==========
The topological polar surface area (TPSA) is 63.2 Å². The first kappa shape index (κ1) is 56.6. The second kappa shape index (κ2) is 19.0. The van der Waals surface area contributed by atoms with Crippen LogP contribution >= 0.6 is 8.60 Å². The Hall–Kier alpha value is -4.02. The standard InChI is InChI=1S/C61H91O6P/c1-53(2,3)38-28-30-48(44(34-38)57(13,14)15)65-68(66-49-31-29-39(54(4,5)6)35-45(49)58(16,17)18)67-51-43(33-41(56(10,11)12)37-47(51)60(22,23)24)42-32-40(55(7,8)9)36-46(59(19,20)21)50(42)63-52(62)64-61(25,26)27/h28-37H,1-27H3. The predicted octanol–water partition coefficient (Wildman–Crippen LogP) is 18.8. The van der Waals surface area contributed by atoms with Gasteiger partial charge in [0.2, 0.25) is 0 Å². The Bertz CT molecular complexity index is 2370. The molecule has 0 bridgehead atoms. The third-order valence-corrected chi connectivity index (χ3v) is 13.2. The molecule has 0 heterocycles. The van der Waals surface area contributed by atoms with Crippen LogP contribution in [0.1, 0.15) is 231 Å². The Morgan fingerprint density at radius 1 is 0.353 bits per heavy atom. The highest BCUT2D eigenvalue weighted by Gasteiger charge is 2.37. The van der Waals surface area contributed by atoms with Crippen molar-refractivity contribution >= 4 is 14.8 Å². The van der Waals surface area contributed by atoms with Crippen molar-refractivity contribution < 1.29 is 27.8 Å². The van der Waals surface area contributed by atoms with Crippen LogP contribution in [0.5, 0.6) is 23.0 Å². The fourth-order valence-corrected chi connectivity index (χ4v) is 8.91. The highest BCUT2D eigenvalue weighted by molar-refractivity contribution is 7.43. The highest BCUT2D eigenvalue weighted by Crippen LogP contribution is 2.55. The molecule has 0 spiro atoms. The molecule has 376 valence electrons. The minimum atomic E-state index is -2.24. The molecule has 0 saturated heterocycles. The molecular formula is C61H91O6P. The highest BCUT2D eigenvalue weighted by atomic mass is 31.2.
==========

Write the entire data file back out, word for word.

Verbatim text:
The topological polar surface area (TPSA) is 63.2 Å². The first kappa shape index (κ1) is 56.6. The second kappa shape index (κ2) is 19.0. The van der Waals surface area contributed by atoms with Crippen LogP contribution >= 0.6 is 8.60 Å². The Hall–Kier alpha value is -4.02. The standard InChI is InChI=1S/C61H91O6P/c1-53(2,3)38-28-30-48(44(34-38)57(13,14)15)65-68(66-49-31-29-39(54(4,5)6)35-45(49)58(16,17)18)67-51-43(33-41(56(10,11)12)37-47(51)60(22,23)24)42-32-40(55(7,8)9)36-46(59(19,20)21)50(42)63-52(62)64-61(25,26)27/h28-37H,1-27H3. The predicted octanol–water partition coefficient (Wildman–Crippen LogP) is 18.8. The van der Waals surface area contributed by atoms with Gasteiger partial charge in [0.2, 0.25) is 0 Å². The Bertz CT molecular complexity index is 2370. The molecule has 0 bridgehead atoms. The third-order valence-corrected chi connectivity index (χ3v) is 13.2. The molecule has 0 heterocycles. The van der Waals surface area contributed by atoms with Crippen LogP contribution in [0.1, 0.15) is 231 Å². The Morgan fingerprint density at radius 1 is 0.353 bits per heavy atom. The highest BCUT2D eigenvalue weighted by Gasteiger charge is 2.37. The van der Waals surface area contributed by atoms with Crippen molar-refractivity contribution >= 4 is 14.8 Å². The van der Waals surface area contributed by atoms with Crippen molar-refractivity contribution < 1.29 is 27.8 Å². The van der Waals surface area contributed by atoms with Crippen LogP contribution in [0.5, 0.6) is 23.0 Å². The fourth-order valence-corrected chi connectivity index (χ4v) is 8.91. The highest BCUT2D eigenvalue weighted by molar-refractivity contribution is 7.43. The highest BCUT2D eigenvalue weighted by Crippen LogP contribution is 2.55. The molecule has 0 spiro atoms. The molecule has 376 valence electrons. The minimum atomic E-state index is -2.24. The molecule has 0 saturated heterocycles. The molecular formula is C61H91O6P. The highest BCUT2D eigenvalue weighted by atomic mass is 31.2.